- 32. Under The Elm Tree – Episode 31
- 33. Under The Elm Tree – Episode 32
- 34. Under The Elm Tree – Episode 33
- 35. Under The Elm Tree – Episode 34
- 36. Under The Elm Tree – Episode 35
- 37. Under The Elm Tree – Episode 36
- 38. Under The Elm Tree – Episode 37
ELLA jumped up from the armchair. She was sure she’d heard the sound of an engine.
She drew back the curtain an inch or two, and a car door slammed. Yes! She peered into the semi-darkness. It was Martin. She could recognise his loping walk in the light from the outside porch as he made his way up the path towards the front door.
She smiled as she glanced at her wristwatch. He was such a stickler for time. He’d said that he would arrive at seven o’clock on Friday evening, and he had. On the dot.
She waited until he’d knocked on the door before going to open it. She mustn’t appear too eager.
“Hello, Martin,” she said.
He stood on the step, his short, dark hair gelled neatly into place, his black woollen work coat topped with a striped red scarf.
“Hello, Els.” He gave her a crooked smile, then pulled out a bottle of wine from behind his back and held it out to her.
“Thanks. Come on in. Good journey down?” She tried to ignore her racing heart. Best to keep things normal, she told herself, ushering him into the sitting-room.
A log fire was burning in the grate, and despite the cardboard boxes stacked on the floor, with the soft light from the table lamps, the room had an old-fashioned, cosy feel.
“Not too bad a journey,” he said, shrugging out of his coat and handing it to her. “It was a bit clogged up on the M25, but I expected that so I left a bit early.”
“You left work early?” She smiled. “That’s not like you. You’re usually the last to leave.”
“I’m a changed man.” He grinned. “I’m beginning to learn that work isn’t everything. And besides,” he continued, his face becoming serious, “it’s not the same at work now, without you.”
It was on the tip of her tongue to say, “You should have thought of that earlier”, but she held back. The last thing she wanted was for them to start arguing.
“Coffee?” she asked. “Or I could open the wine, if you like.” She went through to the hall with his coat. “I’ve booked us in to the Fox and Hounds at seven-thirty,” she called out as she hung it on a peg. “We can walk there. It’s not far, so there won’t be a problem with driving.”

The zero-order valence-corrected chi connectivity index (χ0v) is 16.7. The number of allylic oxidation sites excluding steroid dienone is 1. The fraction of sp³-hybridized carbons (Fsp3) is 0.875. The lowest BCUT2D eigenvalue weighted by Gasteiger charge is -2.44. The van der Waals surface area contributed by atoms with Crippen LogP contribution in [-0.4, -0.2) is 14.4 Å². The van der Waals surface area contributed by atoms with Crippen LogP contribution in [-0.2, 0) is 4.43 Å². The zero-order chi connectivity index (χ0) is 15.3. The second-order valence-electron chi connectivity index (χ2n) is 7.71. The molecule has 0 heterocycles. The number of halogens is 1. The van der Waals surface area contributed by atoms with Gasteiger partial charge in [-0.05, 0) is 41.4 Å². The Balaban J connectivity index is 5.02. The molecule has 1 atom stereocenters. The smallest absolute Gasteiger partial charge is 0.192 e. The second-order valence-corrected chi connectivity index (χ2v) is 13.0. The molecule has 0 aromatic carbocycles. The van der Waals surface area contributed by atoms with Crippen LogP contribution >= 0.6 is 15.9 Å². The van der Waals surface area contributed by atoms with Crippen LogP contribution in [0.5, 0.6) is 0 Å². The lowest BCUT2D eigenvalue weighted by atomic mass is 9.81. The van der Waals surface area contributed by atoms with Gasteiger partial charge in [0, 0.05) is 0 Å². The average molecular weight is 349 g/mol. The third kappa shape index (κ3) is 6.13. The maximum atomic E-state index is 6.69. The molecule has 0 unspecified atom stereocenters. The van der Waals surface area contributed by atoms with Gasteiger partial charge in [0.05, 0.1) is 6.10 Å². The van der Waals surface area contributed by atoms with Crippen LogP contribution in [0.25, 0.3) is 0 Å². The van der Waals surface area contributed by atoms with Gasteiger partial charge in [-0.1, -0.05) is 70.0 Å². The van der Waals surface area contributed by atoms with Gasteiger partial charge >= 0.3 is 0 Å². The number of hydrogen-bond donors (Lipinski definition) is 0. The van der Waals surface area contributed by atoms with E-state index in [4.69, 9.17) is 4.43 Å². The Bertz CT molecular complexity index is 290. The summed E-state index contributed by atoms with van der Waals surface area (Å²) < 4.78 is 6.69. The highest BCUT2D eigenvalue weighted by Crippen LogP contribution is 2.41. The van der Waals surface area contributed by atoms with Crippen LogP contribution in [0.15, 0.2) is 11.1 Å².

When she went back in, Martin was sitting in her grandmother’s chair beside the fire, his long legs stretched out in front of him.
“That’s good. In that case I think I’ll have a glass of the wine.” He smiled.
He reached out and brushed his hand against hers as she passed through to the kitchen, and his touch sent a familiar shiver of pleasure through her. She’d really missed him, she admitted to herself. How easy it would be to slip into their old ways. Or would it? Something deep inside caught at her and held her back.
She glanced in the frameless square of mirror propped behind the taps. Her fair hair cascaded silkily across her shoulders, setting off the electric-blue of her dress. She’d taken great care with her appearance tonight, and she knew she looked good. Somehow it gave her a measure of control, and control was just what she needed at the moment.
She returned to the sitting-room with two glasses and the bottle of Merlot. She twisted off the cap and splashed the ruby liquid into the glasses, a generous one for Martin and a smaller one for herself. She had to keep up her defences. The purpose of the visit, she reminded herself, was to find out if there was a way forward, and at the moment her feelings were all over the place.